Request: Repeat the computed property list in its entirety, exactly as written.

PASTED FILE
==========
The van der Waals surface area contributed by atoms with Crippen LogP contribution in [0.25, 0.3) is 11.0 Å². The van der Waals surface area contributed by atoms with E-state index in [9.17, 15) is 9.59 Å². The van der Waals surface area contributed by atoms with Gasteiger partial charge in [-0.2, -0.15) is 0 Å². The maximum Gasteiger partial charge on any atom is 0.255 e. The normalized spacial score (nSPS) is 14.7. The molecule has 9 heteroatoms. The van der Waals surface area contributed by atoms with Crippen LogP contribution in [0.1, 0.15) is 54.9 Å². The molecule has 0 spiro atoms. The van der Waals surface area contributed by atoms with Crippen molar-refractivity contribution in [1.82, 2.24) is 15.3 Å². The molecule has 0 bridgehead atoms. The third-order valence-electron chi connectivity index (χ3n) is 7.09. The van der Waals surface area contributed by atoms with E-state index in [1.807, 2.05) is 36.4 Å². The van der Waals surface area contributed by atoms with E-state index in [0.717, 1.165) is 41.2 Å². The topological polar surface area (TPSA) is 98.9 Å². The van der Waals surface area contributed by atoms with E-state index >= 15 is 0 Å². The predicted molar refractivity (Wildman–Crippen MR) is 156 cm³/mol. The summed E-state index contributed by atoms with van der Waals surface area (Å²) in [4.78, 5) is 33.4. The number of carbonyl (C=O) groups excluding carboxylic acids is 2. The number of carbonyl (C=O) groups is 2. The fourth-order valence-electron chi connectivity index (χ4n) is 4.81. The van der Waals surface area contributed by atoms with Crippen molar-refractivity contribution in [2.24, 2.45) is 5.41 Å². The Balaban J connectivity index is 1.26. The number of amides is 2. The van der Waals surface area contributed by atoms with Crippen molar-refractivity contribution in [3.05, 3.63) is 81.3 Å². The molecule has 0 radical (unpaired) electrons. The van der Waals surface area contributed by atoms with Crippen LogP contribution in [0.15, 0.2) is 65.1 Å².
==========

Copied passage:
The van der Waals surface area contributed by atoms with Crippen LogP contribution in [0.25, 0.3) is 11.0 Å². The van der Waals surface area contributed by atoms with E-state index in [9.17, 15) is 9.59 Å². The van der Waals surface area contributed by atoms with Gasteiger partial charge in [-0.2, -0.15) is 0 Å². The maximum Gasteiger partial charge on any atom is 0.255 e. The normalized spacial score (nSPS) is 14.7. The molecule has 9 heteroatoms. The van der Waals surface area contributed by atoms with Crippen LogP contribution in [0.1, 0.15) is 54.9 Å². The molecule has 0 spiro atoms. The van der Waals surface area contributed by atoms with Crippen molar-refractivity contribution in [1.82, 2.24) is 15.3 Å². The molecule has 0 bridgehead atoms. The third-order valence-electron chi connectivity index (χ3n) is 7.09. The van der Waals surface area contributed by atoms with E-state index in [1.807, 2.05) is 36.4 Å². The van der Waals surface area contributed by atoms with E-state index in [0.717, 1.165) is 41.2 Å². The topological polar surface area (TPSA) is 98.9 Å². The van der Waals surface area contributed by atoms with E-state index >= 15 is 0 Å². The predicted molar refractivity (Wildman–Crippen MR) is 156 cm³/mol. The summed E-state index contributed by atoms with van der Waals surface area (Å²) in [4.78, 5) is 33.4. The number of carbonyl (C=O) groups excluding carboxylic acids is 2. The number of carbonyl (C=O) groups is 2. The fourth-order valence-electron chi connectivity index (χ4n) is 4.81. The van der Waals surface area contributed by atoms with Crippen molar-refractivity contribution in [2.24, 2.45) is 5.41 Å². The Balaban J connectivity index is 1.26. The number of amides is 2. The van der Waals surface area contributed by atoms with Crippen molar-refractivity contribution in [3.05, 3.63) is 81.3 Å². The molecule has 0 radical (unpaired) electrons. The van der Waals surface area contributed by atoms with Crippen LogP contribution in [0.15, 0.2) is 65.1 Å².